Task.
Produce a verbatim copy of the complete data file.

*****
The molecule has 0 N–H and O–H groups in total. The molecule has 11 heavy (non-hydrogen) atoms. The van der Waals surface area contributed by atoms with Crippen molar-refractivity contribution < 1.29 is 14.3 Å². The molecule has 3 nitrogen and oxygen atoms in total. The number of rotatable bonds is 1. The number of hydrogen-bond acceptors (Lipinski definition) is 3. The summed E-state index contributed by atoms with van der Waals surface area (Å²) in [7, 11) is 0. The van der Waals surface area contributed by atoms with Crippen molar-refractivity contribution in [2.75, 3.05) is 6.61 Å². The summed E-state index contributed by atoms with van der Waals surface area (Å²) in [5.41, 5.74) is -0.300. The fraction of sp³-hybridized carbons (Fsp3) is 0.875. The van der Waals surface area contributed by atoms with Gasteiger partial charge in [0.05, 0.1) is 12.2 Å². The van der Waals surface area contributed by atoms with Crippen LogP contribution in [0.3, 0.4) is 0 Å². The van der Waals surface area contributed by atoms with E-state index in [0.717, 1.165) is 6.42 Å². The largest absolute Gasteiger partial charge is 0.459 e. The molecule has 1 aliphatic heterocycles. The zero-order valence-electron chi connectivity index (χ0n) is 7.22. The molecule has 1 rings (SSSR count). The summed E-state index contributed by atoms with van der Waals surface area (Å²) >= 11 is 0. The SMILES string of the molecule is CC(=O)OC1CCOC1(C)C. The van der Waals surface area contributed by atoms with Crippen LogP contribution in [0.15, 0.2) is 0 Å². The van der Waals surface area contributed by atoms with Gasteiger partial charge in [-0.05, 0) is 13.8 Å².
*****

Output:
The molecule has 0 N–H and O–H groups in total. The molecule has 11 heavy (non-hydrogen) atoms. The van der Waals surface area contributed by atoms with Crippen molar-refractivity contribution < 1.29 is 14.3 Å². The molecule has 3 nitrogen and oxygen atoms in total. The number of rotatable bonds is 1. The number of hydrogen-bond acceptors (Lipinski definition) is 3. The summed E-state index contributed by atoms with van der Waals surface area (Å²) in [7, 11) is 0. The van der Waals surface area contributed by atoms with Crippen molar-refractivity contribution in [2.75, 3.05) is 6.61 Å². The summed E-state index contributed by atoms with van der Waals surface area (Å²) in [5.41, 5.74) is -0.300. The fraction of sp³-hybridized carbons (Fsp3) is 0.875. The van der Waals surface area contributed by atoms with Gasteiger partial charge in [0.05, 0.1) is 12.2 Å². The van der Waals surface area contributed by atoms with Crippen LogP contribution in [0.3, 0.4) is 0 Å². The van der Waals surface area contributed by atoms with E-state index in [0.717, 1.165) is 6.42 Å². The largest absolute Gasteiger partial charge is 0.459 e. The molecule has 1 aliphatic heterocycles. The zero-order valence-electron chi connectivity index (χ0n) is 7.22. The molecule has 1 rings (SSSR count). The summed E-state index contributed by atoms with van der Waals surface area (Å²) >= 11 is 0. The SMILES string of the molecule is CC(=O)OC1CCOC1(C)C. The van der Waals surface area contributed by atoms with Crippen LogP contribution in [0.15, 0.2) is 0 Å². The van der Waals surface area contributed by atoms with Gasteiger partial charge in [-0.05, 0) is 13.8 Å².